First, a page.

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Hazard Identification, Risk Assessment and Risk Control

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Hazard Identification, Risk Assessment and Risk Control
There are three steps used to manage health and safety at work:

1. Spot the Hazard (Hazard Identification)

2. Assess the Risk (Risk Assessment)

3. Make the Changes (Risk Control)

At work you can use these three ThinkSafe steps to help prevent accidents.

Using the ThinkSafe steps

1. Spot the Hazard

Key Point
A hazard is anything that could hurt you or someone else.

Examples of workplace hazards include:

frayed electrical cords (could result in electrical shock)

boxes stacked precariously (they could fall on someone)

noisy machinery (could result in damage to your hearing)

During work experience, you must remain alert to anything that may be dangerous. If
you see, hear or smell anything odd, take note. If you think it could be a hazard, tell

2. Assess the Risk

Key Point
Assessing the risk means working out how likely it is that a hazard will harm someone
and how serious the harm could be.

Whenever you spot a hazard, assess the risk by asking yourself two questions:

how likely is it that the hazard could harm me or someone else?

how badly could I or someone else be harmed?

Always tell someone (your employer, your supervisor or your health and safety
representative) about hazards you can't fix yourself, especially if the hazard could cause
serious harm to anyone.

For example:

ask your supervisor for instructions and training before using equipment

ask for help moving or lifting heavy objects

tell your supervisor if you think a work practice could be dangerous

If you are not sure of the safest way to do something on work experience, always ask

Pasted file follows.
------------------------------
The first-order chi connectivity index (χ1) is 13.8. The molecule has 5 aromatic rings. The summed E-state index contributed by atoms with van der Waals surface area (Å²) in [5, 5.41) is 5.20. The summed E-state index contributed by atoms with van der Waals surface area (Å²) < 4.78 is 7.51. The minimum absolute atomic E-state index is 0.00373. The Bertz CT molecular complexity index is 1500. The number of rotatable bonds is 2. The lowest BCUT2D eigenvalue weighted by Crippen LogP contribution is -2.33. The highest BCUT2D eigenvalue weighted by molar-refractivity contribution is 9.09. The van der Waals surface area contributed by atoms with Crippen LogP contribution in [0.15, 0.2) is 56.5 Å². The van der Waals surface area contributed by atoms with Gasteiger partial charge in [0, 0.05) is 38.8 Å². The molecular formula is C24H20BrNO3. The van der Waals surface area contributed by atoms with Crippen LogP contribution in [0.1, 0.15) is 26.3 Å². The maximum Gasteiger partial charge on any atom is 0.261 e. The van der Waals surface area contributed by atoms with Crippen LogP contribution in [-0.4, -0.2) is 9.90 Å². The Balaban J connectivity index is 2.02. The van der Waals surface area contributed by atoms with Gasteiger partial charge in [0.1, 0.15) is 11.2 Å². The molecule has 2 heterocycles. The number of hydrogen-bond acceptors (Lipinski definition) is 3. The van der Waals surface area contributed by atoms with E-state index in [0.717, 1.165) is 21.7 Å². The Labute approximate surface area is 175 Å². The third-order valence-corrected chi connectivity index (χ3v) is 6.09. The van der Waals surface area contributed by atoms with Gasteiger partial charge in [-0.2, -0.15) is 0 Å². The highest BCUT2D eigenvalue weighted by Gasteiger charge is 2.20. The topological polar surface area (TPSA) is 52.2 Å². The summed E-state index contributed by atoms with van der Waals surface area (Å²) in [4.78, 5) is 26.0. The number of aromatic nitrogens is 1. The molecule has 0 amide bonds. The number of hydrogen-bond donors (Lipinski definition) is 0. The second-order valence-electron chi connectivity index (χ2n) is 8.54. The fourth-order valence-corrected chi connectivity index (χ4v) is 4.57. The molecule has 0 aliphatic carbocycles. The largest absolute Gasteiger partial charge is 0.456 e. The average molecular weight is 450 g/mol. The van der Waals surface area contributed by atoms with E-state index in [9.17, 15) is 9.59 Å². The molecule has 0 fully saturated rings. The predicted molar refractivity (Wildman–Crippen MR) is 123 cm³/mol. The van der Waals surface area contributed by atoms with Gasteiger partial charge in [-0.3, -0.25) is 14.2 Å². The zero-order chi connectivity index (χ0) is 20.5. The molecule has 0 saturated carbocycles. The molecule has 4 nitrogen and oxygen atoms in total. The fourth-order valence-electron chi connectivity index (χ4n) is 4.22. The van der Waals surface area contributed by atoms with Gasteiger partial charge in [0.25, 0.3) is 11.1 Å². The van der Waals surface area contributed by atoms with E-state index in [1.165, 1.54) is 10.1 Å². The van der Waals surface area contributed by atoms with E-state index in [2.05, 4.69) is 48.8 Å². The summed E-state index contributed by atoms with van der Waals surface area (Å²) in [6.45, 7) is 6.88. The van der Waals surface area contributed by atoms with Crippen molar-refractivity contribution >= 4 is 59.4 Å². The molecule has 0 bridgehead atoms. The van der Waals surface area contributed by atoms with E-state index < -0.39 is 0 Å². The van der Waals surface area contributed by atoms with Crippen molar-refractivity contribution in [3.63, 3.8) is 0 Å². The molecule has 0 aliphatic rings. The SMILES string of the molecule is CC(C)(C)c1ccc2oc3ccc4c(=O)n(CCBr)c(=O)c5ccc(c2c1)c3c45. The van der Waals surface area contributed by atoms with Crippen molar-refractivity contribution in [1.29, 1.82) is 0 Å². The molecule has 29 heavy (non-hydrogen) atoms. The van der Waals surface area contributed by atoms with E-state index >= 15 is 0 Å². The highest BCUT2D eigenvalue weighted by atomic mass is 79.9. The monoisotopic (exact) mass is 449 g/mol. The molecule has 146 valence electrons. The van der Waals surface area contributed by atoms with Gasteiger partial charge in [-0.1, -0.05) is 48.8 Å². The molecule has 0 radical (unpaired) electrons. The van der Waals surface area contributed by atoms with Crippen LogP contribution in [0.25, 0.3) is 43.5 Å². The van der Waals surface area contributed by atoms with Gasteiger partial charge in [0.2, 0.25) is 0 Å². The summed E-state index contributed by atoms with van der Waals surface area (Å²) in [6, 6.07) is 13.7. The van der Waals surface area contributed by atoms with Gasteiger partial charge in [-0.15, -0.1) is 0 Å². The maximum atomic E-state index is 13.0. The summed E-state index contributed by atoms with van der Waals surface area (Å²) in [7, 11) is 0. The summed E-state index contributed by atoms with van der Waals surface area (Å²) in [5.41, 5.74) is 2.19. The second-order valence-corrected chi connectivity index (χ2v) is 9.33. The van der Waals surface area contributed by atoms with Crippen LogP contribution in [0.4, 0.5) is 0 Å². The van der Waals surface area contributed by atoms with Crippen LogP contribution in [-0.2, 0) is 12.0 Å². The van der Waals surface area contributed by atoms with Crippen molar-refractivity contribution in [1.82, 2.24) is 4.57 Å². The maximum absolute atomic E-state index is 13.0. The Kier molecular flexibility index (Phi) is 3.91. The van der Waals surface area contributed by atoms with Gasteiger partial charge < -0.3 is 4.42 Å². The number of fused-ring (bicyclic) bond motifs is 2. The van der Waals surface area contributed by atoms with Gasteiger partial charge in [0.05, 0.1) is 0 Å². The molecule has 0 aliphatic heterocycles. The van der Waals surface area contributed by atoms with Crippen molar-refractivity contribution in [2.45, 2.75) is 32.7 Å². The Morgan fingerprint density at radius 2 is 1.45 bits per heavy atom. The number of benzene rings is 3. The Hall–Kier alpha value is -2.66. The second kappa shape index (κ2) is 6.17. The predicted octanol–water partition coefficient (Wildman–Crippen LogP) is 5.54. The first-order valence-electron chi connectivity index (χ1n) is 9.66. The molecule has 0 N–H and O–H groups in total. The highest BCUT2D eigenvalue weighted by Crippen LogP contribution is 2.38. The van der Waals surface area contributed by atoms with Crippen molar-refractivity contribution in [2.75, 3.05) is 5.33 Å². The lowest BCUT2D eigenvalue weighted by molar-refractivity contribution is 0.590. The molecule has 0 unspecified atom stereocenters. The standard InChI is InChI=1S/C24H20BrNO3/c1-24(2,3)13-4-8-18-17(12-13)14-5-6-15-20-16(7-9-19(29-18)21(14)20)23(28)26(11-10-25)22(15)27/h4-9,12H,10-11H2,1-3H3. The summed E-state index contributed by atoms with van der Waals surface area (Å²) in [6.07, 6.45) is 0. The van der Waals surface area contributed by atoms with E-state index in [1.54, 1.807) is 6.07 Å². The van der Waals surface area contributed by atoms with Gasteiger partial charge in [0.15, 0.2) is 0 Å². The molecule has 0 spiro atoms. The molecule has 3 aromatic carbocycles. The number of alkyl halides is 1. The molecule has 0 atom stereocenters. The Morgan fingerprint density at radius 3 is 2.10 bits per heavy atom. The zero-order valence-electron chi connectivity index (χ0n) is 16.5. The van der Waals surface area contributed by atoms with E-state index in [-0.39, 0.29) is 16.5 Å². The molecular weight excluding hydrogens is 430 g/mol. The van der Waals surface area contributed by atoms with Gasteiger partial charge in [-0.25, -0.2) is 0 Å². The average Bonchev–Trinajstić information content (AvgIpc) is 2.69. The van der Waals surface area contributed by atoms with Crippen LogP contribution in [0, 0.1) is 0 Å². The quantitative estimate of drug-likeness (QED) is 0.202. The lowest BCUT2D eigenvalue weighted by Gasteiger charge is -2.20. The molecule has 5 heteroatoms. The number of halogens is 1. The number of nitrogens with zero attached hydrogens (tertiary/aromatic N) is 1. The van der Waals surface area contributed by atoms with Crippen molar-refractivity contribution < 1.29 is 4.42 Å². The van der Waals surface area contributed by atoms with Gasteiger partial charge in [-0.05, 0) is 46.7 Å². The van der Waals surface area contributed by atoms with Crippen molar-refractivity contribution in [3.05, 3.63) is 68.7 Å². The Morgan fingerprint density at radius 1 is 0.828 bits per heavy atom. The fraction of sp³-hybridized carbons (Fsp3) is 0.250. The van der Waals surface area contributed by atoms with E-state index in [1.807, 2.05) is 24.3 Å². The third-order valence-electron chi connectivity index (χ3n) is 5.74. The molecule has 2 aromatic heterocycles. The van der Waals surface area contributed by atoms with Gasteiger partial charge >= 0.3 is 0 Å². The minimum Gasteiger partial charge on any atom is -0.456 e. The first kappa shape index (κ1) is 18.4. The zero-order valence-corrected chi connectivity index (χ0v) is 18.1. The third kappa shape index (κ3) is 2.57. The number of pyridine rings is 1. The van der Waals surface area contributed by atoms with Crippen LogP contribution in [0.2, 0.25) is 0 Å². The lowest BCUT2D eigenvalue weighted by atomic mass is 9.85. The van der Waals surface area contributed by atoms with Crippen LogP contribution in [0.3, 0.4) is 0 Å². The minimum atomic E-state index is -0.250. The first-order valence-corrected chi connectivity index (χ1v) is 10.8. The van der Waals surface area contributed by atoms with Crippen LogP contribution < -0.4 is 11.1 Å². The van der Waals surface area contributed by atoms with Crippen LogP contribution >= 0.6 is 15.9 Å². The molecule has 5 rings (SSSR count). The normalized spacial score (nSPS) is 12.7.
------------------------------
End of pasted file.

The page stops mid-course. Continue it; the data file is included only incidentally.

your work experience supervisor.

3. Make the Changes

Key Point
It is your employer's responsibility to fix hazards. Sometimes you may be able to fix
simple hazards yourself, as long as you don't put yourself or others at risk. For example,
you can pick up things from the floor and put them away to eliminate a trip hazard.

The best way to fix a hazard is to get rid of it altogether. This is not always possible, but
your employer should try to make hazards less dangerous by looking at the following
options (in order from most effective to least effective):

Elimination - Sometimes hazards - equipment, substances or work practices - can

be avoided entirely. (e.g. Clean high windows from the ground with an extendable
pole cleaner, rather than by climbing a ladder and risking a fall.)

Substitution - Sometimes a less hazardous thing, substance or work practice can

be used. (e.g. Use a non-toxic glue instead of a toxic glue.)

Isolation - Separate the hazard from people, by marking the hazardous area, fitting
screens or putting up safety barriers. (e.g. Welding screens can be used to isolate
welding operations from other workers. Barriers and/or boundary lines can be used
to separate areas where forklifts operate near pedestrians in the workplace.)